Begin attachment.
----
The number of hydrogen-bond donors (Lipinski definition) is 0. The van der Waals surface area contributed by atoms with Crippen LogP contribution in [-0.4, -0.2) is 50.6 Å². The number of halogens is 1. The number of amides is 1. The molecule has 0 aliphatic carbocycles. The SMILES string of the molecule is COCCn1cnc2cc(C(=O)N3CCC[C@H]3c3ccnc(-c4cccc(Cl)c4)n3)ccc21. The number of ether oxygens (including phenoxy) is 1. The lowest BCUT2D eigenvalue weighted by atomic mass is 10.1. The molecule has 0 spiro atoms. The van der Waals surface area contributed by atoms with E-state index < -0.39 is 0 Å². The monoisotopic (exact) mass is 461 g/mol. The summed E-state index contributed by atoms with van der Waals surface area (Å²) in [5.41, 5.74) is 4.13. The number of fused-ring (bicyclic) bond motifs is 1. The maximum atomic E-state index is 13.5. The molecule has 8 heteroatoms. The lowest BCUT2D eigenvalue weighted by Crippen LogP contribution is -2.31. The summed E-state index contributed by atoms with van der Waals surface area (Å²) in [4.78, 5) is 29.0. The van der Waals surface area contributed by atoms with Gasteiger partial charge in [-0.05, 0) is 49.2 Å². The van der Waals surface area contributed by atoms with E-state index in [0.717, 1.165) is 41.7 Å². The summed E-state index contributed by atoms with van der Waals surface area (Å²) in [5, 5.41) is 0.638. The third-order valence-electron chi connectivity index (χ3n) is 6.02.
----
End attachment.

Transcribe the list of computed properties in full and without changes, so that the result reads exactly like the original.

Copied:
The number of hydrogen-bond donors (Lipinski definition) is 0. The van der Waals surface area contributed by atoms with Crippen LogP contribution in [-0.4, -0.2) is 50.6 Å². The number of halogens is 1. The number of amides is 1. The molecule has 0 aliphatic carbocycles. The SMILES string of the molecule is COCCn1cnc2cc(C(=O)N3CCC[C@H]3c3ccnc(-c4cccc(Cl)c4)n3)ccc21. The number of ether oxygens (including phenoxy) is 1. The lowest BCUT2D eigenvalue weighted by atomic mass is 10.1. The molecule has 0 spiro atoms. The van der Waals surface area contributed by atoms with E-state index < -0.39 is 0 Å². The monoisotopic (exact) mass is 461 g/mol. The summed E-state index contributed by atoms with van der Waals surface area (Å²) in [5.41, 5.74) is 4.13. The number of fused-ring (bicyclic) bond motifs is 1. The maximum atomic E-state index is 13.5. The molecule has 8 heteroatoms. The lowest BCUT2D eigenvalue weighted by Crippen LogP contribution is -2.31. The summed E-state index contributed by atoms with van der Waals surface area (Å²) in [4.78, 5) is 29.0. The van der Waals surface area contributed by atoms with Gasteiger partial charge in [-0.05, 0) is 49.2 Å². The van der Waals surface area contributed by atoms with E-state index in [0.717, 1.165) is 41.7 Å². The summed E-state index contributed by atoms with van der Waals surface area (Å²) in [5, 5.41) is 0.638. The third-order valence-electron chi connectivity index (χ3n) is 6.02.